Congolese crisis talks to ensure a peaceful political transition have been suspended, Catholic church mediators said, announcing they would resume Wednesday, the day after President Joseph Kabila's last legal term in office ends.
"Direct negotiations are suspended", said Monsignor Marcel Utembi, the head of the Congolese bishops conference (CENCO).
The announcement ended 11th-hour talks on Saturday between Kabila's ruling party and opposition groups to find a path forward for the Democratic Republic of Congo after December 20, when Kabila's second term ends.
The political transition talks won't resume until December 21, Utembi said.
"There is no deal," said Jean-Marc Kabund, the secretary general for the Union for Democracy and Social Progress (UDPS) party of the main opposition leader, Etienne Tshisekedi.
"The ruling majority is sitting on its positions and refuses to offer any concessions on matters that require a political response," he said.
The Congolese constitution bans presidents from serving a third term, but Kabila has shown no signs of stepping down and no elections have yet been planned, prompting fears the situation could descend into violence.
The 45-year-old president has signalled his desire to remain in power until a successor is chosen in an election, but some opposition figures want him to hand over to a transitional leadership while awaiting the vote.
- Fears of violence -
The CENCO-sponsored talks had brought together the ruling party and fringe opposition groups, allied against a mainstream opposition coalition led by the 84-year-old Tshisekedi.
The latter accuse Kabila of delaying the vote in the hope of tweaking the constitution to extend his family's hold over a nation hugely rich in minerals that is almost the size of western Europe.
Kabund, speaking to the media after the talks broke up, said: "We call on the people to carry out their responsibilities with respect to the... date marking the end of Kabila's mandate," referring to a midnight Tuesday deadline.
The church mediators have warned that failure to find a political settlement would lead to "an uncontrollable situation".
The international community has also warned the current tension could descend into violence, and Western diplomats in Kinshasa this week urged all non-essential nationals to leave the country.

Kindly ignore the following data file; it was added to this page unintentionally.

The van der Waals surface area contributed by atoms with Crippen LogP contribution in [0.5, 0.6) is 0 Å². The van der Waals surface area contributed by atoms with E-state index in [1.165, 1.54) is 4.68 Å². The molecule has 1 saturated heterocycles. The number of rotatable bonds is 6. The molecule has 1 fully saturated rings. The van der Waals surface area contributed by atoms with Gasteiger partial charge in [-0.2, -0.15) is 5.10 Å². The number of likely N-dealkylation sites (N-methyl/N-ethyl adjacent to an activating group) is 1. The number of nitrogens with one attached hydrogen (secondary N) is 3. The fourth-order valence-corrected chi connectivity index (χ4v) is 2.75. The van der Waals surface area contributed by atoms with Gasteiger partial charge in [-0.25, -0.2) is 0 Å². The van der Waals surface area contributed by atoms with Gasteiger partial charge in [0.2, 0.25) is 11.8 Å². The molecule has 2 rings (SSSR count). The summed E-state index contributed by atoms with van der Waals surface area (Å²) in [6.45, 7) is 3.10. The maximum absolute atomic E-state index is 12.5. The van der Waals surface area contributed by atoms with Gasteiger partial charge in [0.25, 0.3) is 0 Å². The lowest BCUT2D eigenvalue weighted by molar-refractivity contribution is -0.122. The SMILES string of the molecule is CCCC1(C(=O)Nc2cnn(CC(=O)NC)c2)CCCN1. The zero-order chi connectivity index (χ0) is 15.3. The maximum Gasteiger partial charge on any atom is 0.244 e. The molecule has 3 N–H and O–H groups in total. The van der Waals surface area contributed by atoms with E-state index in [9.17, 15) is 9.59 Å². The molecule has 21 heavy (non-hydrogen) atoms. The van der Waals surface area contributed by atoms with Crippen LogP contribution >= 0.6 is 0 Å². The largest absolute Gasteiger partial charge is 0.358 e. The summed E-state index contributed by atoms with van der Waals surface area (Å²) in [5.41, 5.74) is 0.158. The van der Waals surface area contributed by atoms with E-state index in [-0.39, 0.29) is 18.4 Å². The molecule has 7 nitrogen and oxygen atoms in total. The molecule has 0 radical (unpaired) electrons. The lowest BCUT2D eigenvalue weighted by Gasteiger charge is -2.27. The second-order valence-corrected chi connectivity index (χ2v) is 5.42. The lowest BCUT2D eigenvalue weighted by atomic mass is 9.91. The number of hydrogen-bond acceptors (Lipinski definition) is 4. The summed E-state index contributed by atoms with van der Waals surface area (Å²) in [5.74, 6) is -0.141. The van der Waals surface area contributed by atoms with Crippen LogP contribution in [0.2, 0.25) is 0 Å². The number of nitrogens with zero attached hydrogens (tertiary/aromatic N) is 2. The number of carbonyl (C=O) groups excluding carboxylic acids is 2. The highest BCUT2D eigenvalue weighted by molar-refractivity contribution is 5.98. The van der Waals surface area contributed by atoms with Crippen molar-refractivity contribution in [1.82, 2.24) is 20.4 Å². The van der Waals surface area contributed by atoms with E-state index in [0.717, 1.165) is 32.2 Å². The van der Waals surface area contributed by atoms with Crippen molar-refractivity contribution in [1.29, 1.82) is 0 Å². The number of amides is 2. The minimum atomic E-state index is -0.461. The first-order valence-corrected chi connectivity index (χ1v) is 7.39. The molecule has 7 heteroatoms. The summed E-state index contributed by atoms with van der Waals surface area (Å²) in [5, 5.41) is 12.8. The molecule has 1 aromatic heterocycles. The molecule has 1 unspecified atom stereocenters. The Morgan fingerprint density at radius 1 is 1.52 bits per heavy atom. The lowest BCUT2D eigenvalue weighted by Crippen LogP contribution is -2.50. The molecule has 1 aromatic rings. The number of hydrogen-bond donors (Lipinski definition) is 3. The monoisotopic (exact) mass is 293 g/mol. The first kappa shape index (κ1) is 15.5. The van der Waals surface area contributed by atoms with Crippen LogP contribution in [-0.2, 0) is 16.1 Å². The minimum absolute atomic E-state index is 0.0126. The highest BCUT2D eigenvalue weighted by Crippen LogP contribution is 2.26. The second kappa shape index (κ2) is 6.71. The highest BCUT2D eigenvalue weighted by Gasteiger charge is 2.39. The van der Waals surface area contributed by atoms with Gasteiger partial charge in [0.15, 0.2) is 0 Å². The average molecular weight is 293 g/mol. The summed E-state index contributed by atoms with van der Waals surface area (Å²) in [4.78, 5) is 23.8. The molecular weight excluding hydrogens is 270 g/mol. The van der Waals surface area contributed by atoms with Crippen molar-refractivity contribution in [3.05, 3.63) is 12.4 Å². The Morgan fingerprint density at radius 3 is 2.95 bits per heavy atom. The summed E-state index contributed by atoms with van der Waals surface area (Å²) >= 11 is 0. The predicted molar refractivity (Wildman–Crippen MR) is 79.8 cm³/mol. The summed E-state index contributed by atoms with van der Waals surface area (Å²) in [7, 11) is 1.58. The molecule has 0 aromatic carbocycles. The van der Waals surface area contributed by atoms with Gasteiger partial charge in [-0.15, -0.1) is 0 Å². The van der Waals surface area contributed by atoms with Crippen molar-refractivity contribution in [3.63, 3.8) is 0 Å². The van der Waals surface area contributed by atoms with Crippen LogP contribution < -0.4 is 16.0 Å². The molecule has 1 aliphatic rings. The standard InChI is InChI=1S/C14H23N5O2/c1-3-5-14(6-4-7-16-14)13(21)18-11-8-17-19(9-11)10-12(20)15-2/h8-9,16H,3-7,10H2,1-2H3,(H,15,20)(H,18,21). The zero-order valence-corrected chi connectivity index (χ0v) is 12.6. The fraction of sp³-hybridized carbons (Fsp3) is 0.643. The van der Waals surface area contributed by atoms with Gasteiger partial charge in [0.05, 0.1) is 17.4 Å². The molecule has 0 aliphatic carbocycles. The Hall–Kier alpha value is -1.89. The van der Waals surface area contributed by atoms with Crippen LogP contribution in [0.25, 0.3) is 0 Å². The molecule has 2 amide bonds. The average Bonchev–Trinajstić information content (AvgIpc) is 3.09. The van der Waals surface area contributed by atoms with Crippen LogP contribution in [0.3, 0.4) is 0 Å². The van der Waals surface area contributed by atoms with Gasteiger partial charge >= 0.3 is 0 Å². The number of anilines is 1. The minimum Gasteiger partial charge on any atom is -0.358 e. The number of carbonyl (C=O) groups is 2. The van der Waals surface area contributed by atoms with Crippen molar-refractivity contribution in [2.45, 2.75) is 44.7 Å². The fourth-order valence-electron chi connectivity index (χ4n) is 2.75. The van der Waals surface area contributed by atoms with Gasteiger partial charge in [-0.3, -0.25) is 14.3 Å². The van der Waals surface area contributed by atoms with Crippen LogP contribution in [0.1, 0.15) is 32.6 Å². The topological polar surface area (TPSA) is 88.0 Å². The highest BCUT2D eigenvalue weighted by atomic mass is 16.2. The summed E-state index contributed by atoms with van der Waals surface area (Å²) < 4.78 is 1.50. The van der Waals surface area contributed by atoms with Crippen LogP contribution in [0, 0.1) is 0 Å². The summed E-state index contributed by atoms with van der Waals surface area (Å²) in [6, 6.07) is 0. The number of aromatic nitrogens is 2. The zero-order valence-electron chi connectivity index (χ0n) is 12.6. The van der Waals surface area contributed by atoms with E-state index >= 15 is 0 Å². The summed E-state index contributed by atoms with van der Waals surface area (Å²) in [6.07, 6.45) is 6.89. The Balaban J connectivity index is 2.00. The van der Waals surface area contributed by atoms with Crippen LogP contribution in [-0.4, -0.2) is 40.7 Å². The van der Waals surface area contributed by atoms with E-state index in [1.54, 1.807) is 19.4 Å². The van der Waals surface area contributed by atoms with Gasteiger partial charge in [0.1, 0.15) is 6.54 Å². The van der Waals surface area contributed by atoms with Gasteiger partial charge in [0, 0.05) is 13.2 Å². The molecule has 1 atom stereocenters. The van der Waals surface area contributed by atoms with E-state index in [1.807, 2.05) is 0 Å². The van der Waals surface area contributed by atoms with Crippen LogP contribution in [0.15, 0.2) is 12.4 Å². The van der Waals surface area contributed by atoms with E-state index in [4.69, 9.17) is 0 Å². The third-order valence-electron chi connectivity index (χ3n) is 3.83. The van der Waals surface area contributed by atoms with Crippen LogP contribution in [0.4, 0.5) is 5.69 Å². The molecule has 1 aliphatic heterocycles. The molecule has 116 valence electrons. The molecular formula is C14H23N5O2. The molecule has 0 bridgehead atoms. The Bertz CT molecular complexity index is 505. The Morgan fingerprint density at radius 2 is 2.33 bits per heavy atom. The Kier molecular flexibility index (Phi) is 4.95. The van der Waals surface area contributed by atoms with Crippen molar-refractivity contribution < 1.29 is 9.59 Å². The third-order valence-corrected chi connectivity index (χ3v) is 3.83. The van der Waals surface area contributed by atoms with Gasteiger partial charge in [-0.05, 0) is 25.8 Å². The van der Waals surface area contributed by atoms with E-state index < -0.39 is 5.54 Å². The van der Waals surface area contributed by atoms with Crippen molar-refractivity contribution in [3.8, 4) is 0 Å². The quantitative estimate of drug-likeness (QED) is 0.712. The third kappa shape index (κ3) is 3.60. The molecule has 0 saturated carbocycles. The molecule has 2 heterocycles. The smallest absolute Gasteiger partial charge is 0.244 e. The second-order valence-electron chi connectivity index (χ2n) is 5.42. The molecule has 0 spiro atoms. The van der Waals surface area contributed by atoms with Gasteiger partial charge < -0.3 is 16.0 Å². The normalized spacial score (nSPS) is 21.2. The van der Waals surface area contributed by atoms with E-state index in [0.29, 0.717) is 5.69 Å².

The opposition coalition had threatened to mobilise in the streets from December 19 until Kabila left office, but did not immediately call for protests following the suspension of talks.
But on Saturday leaflets calling on people to remove Kabila from power began to circulate in Kinshasa, a city of 10 million where the head of state is notoriously unpopular.
Some two decades ago, Congo sunk into the deadliest conflict in modern African history, its two wars in the late 1990s and early 2000s dragging in at least six African armies and leaving more than three million dead.
A democratic handover would break ground for Congo's 70 million people who since independence from Belgium in 1960 have never witnessed political change at the ballot box.
In the last few years hundreds of people have died in political violence in the capital Kinshasa and elsewhere.
Tshisekedi and his allies had threatened nationwide protests from Monday to press Kabila to step down, but opted to hold off pending the negotiations.
The government has ordered that social networks including Facebook and WhatsApp be blocked from 11:59 pm (2259 GMT) on Sunday.
Police set up road checkpoints in Kinshasa, while the Republican Guard patrolled the capital's administrative district on Saturday near the presidential palace, AFP journalists reported.
A Belgian plane on a regular flight to dispatch material for military cooperation was sent back by authorities immediately after landing in Kinshasa on Saturday, a Western diplomat said.
The government frequently accuses Western powers of colluding with the opposition.